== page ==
For over a century, many have struggled to turn the Constitution's prime goal "to establish Justice" into reality for Americans who cannot afford lawyers through civil legal aid. This book explains how and why.
• Provides a unique resource for law students enrolled in courses on poverty law, professional responsibility, access to justice, and legal history, as well as for professors teaching these subjects
• Enables readers to see how changes in the larger society have brought new challenges to legal aid institutions—or old challenges in new guises
• Presents a comprehensive, informed overview of civil legal aid written from the perspective of a former professor of law, director of the War on Poverty's legal services program, and appellate judge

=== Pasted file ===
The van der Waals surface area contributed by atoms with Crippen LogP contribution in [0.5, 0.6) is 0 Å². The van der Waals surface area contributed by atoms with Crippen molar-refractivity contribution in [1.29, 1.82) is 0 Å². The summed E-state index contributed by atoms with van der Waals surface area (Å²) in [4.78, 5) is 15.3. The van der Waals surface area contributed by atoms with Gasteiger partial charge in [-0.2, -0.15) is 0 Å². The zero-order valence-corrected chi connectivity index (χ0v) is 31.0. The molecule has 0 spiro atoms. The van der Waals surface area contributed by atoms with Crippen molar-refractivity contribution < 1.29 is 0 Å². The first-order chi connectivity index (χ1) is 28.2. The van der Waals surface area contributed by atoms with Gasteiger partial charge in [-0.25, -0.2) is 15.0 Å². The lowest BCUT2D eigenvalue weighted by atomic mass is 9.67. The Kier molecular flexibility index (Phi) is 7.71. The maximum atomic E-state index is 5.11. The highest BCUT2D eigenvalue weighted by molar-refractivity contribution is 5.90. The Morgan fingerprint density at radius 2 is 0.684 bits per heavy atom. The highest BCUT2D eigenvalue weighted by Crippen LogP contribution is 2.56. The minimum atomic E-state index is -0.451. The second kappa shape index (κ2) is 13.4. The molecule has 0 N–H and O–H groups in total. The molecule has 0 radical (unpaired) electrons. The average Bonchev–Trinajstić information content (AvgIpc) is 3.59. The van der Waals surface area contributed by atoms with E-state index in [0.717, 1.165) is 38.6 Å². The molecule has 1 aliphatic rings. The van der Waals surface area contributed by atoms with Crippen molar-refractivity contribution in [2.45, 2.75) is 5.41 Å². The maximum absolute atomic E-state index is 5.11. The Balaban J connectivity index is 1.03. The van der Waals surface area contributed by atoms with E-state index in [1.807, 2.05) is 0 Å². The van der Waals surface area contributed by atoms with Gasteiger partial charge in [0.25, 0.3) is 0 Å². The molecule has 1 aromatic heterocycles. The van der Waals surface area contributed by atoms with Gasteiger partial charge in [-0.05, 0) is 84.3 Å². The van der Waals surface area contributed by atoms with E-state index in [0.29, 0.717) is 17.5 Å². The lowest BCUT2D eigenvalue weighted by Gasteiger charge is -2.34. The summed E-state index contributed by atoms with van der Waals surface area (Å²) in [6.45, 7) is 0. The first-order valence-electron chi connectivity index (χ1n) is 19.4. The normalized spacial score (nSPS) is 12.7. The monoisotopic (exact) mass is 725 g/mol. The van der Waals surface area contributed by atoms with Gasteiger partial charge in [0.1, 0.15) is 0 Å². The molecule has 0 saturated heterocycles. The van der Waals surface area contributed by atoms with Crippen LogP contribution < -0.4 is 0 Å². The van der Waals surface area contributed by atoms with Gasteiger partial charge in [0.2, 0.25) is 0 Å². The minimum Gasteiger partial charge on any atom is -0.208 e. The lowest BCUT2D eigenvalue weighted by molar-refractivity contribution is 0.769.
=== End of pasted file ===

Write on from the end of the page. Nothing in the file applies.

• Explores the unusual partnership between a governmental program funding civil legal aid lawyers and an outside professional organization dominated by wealthy corporate lawyers, the American Bar Association (ABA), and how the ABA used its political influence and advocacy to protect lawyers serving the poor when they faced opposition in Congress or the White House
• Documents the remarkable impact of legal services lawyers during the War on Poverty era, including the more than 60 cases they won in the United States Supreme Court in just a 7-year span
• Describes how those supporting legal services in some states managed to develop new innovative sources of funding, such as interest earned on lawyers' trust accounts, when federal revenues for civil legal aid dropped during the 1980s and 1990s
• Provides a revealing case study for those interested in the War on Poverty or other social programs helping the poor